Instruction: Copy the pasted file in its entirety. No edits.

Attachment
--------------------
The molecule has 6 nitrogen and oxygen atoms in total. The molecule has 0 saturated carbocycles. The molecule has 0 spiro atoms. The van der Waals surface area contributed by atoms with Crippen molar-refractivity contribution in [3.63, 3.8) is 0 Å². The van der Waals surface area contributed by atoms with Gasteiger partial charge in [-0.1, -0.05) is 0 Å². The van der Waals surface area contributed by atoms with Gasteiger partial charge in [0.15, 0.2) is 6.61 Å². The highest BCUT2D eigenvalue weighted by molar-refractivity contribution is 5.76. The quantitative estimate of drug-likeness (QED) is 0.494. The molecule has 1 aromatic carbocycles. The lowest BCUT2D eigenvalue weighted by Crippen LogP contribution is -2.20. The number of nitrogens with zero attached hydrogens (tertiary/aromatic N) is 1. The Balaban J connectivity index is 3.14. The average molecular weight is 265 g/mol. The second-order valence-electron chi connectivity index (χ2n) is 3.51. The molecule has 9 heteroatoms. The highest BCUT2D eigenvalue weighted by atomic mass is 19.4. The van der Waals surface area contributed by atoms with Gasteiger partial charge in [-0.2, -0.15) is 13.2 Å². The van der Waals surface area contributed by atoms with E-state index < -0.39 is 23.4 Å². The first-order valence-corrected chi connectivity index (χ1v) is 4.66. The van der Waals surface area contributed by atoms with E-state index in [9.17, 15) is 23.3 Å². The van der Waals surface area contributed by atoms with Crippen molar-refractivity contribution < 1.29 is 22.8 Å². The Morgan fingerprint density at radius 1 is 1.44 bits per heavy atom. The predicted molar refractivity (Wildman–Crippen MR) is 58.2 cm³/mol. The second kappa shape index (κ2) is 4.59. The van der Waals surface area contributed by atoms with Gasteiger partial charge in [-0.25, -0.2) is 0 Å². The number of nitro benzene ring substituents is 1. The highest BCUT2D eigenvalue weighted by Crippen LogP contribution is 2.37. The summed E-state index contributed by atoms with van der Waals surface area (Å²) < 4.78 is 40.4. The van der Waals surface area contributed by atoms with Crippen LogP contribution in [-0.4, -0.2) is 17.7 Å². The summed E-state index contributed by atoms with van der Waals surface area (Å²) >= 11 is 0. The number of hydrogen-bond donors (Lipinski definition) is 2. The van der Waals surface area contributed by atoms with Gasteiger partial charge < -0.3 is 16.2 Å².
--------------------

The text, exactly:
The molecule has 6 nitrogen and oxygen atoms in total. The molecule has 0 saturated carbocycles. The molecule has 0 spiro atoms. The van der Waals surface area contributed by atoms with Crippen molar-refractivity contribution in [3.63, 3.8) is 0 Å². The van der Waals surface area contributed by atoms with Gasteiger partial charge in [-0.1, -0.05) is 0 Å². The van der Waals surface area contributed by atoms with Gasteiger partial charge in [0.15, 0.2) is 6.61 Å². The highest BCUT2D eigenvalue weighted by molar-refractivity contribution is 5.76. The quantitative estimate of drug-likeness (QED) is 0.494. The molecule has 1 aromatic carbocycles. The lowest BCUT2D eigenvalue weighted by Crippen LogP contribution is -2.20. The number of nitrogens with zero attached hydrogens (tertiary/aromatic N) is 1. The Balaban J connectivity index is 3.14. The average molecular weight is 265 g/mol. The second-order valence-electron chi connectivity index (χ2n) is 3.51. The molecule has 9 heteroatoms. The highest BCUT2D eigenvalue weighted by atomic mass is 19.4. The van der Waals surface area contributed by atoms with Gasteiger partial charge in [-0.2, -0.15) is 13.2 Å². The van der Waals surface area contributed by atoms with E-state index < -0.39 is 23.4 Å². The first-order valence-corrected chi connectivity index (χ1v) is 4.66. The van der Waals surface area contributed by atoms with E-state index in [9.17, 15) is 23.3 Å². The van der Waals surface area contributed by atoms with Crippen molar-refractivity contribution < 1.29 is 22.8 Å². The Morgan fingerprint density at radius 1 is 1.44 bits per heavy atom. The predicted molar refractivity (Wildman–Crippen MR) is 58.2 cm³/mol. The second kappa shape index (κ2) is 4.59. The van der Waals surface area contributed by atoms with Gasteiger partial charge in [-0.25, -0.2) is 0 Å². The number of nitro benzene ring substituents is 1. The highest BCUT2D eigenvalue weighted by Crippen LogP contribution is 2.37. The summed E-state index contributed by atoms with van der Waals surface area (Å²) < 4.78 is 40.4. The van der Waals surface area contributed by atoms with Crippen LogP contribution in [-0.4, -0.2) is 17.7 Å². The summed E-state index contributed by atoms with van der Waals surface area (Å²) >= 11 is 0. The number of hydrogen-bond donors (Lipinski definition) is 2. The van der Waals surface area contributed by atoms with Gasteiger partial charge < -0.3 is 16.2 Å².